How Long Is a Cold Actually Contagious?

nbc parks and rec flu season episode
Leslie Knope with the Flu on 'Parks and Recreation' | NBC
Leslie Knope with the Flu on 'Parks and Recreation' | NBC

Staying home sick when you're actually sick is no fun for anyone, but knowledge that you are still a hulking heap of virulent plague is arguably worse. Wondering if you are or aren't contagious can throw off your relationships, screw with your best-laid plans, and turn your illness into a table tennis match if you happen to live with a roommate.

Luckily, science has mostly figured out how to cure a cold, as well as how long you need to worry about it after you've gotten rid of it.  

How long is a cold contagious? 

Most experts agree that a cold is contagious before you even start showing symptoms, and can increase in virulence with the severity of symptoms. It usually takes 24 to 72 hours for your cold to develop into a flaring-nostril, rivers-of-snot levels of bad. A common cold is most contagious in the first two to three days of infection, and typically not contagious after a week. By then your symptoms have probably subsided.

How soon can anyone really say, "Don't worry, I'm not contagious"?

Just don't ever say this if you're still sick. On the most basic level, there's little way for you to intuit how contagious you actually are until you're symptom-less and sufficient time has passed. It's one of the most basic of common cold myths, right up there with "I caught it from my girlfriend."

The fact is there are innumerable ways to catch strains of the common cold that could have nothing to do with your loved ones, and you don't magically know whether you're contagious or not based on your feelings until about three days after you stop seeing symptoms.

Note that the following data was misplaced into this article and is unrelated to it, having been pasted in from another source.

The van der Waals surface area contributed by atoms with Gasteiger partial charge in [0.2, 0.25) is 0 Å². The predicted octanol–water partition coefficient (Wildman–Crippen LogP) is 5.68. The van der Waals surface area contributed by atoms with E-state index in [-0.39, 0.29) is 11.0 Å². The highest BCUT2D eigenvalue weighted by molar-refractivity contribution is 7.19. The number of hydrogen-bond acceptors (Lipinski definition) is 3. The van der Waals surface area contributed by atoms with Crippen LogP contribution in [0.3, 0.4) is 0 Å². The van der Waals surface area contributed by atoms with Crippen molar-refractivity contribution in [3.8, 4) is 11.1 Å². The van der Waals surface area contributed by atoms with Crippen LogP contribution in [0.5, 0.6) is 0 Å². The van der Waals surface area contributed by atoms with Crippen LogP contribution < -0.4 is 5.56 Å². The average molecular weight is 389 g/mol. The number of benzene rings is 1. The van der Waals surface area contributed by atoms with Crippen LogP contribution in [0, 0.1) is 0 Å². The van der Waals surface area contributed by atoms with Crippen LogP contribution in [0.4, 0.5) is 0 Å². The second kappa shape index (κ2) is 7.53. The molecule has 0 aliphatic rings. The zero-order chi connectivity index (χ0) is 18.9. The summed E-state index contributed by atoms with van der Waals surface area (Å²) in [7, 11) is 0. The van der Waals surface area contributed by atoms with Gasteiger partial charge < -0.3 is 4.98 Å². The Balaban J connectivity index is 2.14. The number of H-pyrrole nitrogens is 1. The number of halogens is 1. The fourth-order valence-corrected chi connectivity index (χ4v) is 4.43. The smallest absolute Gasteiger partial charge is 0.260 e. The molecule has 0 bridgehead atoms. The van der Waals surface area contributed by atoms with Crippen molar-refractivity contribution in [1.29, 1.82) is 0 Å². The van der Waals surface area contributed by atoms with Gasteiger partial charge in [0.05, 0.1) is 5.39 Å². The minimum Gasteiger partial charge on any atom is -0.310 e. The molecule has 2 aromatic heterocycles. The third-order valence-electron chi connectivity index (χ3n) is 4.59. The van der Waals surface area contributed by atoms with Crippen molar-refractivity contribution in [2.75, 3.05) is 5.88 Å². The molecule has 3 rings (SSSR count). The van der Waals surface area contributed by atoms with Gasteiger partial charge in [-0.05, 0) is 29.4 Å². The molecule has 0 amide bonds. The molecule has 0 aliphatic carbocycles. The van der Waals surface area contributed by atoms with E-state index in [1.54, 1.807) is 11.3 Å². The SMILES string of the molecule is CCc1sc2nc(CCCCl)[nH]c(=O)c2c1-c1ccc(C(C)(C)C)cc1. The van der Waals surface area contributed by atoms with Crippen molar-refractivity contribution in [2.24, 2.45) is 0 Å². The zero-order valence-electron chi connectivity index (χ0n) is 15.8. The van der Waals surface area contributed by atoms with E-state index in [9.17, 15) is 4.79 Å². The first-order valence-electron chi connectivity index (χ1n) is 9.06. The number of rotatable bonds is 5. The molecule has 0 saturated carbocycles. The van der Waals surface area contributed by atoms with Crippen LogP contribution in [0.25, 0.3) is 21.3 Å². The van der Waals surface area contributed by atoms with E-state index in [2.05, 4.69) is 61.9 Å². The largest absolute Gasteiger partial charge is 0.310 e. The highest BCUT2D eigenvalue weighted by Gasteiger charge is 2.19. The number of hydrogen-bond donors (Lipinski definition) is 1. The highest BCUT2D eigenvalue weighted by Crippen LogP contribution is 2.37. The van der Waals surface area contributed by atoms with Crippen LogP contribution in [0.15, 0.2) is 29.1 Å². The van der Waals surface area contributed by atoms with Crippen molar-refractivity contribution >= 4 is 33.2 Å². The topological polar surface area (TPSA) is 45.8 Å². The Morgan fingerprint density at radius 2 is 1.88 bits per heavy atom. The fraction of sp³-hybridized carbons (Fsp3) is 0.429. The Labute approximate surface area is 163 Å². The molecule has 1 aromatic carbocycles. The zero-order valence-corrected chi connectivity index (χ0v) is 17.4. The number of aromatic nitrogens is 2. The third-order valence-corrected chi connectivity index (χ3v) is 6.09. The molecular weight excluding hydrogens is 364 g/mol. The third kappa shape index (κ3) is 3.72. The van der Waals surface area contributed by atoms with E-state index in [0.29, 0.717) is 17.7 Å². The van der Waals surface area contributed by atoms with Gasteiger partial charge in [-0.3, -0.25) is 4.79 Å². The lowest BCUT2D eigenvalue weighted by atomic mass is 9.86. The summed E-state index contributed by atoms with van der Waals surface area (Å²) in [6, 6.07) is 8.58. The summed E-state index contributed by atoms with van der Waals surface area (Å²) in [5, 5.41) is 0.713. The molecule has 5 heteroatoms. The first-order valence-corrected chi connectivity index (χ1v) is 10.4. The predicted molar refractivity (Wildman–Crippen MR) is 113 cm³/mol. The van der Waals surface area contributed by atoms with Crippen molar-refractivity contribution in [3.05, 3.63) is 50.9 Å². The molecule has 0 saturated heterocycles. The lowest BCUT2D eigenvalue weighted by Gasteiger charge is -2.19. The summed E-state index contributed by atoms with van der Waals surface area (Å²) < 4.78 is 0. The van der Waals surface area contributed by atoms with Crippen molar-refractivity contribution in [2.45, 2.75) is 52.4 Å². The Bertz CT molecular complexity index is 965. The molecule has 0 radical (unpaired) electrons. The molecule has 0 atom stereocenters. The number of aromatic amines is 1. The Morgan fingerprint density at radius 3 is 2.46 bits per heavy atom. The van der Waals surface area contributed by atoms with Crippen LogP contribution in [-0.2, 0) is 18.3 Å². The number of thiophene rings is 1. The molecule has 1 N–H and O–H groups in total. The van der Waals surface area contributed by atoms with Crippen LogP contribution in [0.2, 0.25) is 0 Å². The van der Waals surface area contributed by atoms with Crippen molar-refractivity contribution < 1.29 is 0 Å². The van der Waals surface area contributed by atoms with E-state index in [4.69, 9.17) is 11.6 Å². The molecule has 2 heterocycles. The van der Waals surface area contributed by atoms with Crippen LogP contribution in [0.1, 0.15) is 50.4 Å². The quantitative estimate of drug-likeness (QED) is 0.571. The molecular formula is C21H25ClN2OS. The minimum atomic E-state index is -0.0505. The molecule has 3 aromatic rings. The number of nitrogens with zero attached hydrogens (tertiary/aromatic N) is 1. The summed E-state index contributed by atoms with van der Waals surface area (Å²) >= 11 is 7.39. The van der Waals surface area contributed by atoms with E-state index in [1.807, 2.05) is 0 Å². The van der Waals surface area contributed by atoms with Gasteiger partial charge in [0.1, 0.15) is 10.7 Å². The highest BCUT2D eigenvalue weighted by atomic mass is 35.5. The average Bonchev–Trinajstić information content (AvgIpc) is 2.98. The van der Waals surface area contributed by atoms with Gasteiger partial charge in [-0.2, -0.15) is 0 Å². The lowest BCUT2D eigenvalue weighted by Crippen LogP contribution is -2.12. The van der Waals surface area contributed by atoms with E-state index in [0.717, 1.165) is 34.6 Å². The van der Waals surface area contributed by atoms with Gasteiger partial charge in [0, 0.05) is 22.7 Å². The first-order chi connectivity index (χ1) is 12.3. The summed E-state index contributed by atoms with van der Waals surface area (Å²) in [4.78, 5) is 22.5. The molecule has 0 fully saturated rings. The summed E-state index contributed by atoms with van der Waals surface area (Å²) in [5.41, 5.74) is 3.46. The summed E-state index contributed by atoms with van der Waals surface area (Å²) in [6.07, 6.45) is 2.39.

How to avoid catching someone else's cold...

These may sound obvious, but hey, people are still catching colds and we've been walking upright for 1.9 million years or so. Clearly it hasn't sunk in yet. The CDC offers these tips to avoid catching the cold:

Wash your hands. With soap and water (or alcohol-based sanitizer if not available), in between your fingers, paying close attention to the tips, for at least 20 seconds. Channel the god Judi Dench as Lady Macbeth if you have to.

Refrain from touching yourself. You should avoid touching your eyes, nose, and mouth if your hands aren't washed. (If they are, wash them again.)

Avoid people. Colds may strike in the winter, but there's little evidence that cold weather itself contributes to their spread. What's more likely is that people huddle up in large indoor groups in the winter and all our collective flesh piles trade the viruses like Pokemon cards. Don't hang out with folks who have colds.

Whatever, people suck anyway. Pour your sickly self a hot toddy and enjoy the night in.

Eric Vilas-Boas is a writer and editor at Thrillist. He doesn't have a cold, but his heart is made of ice. Follow him @e_vb_.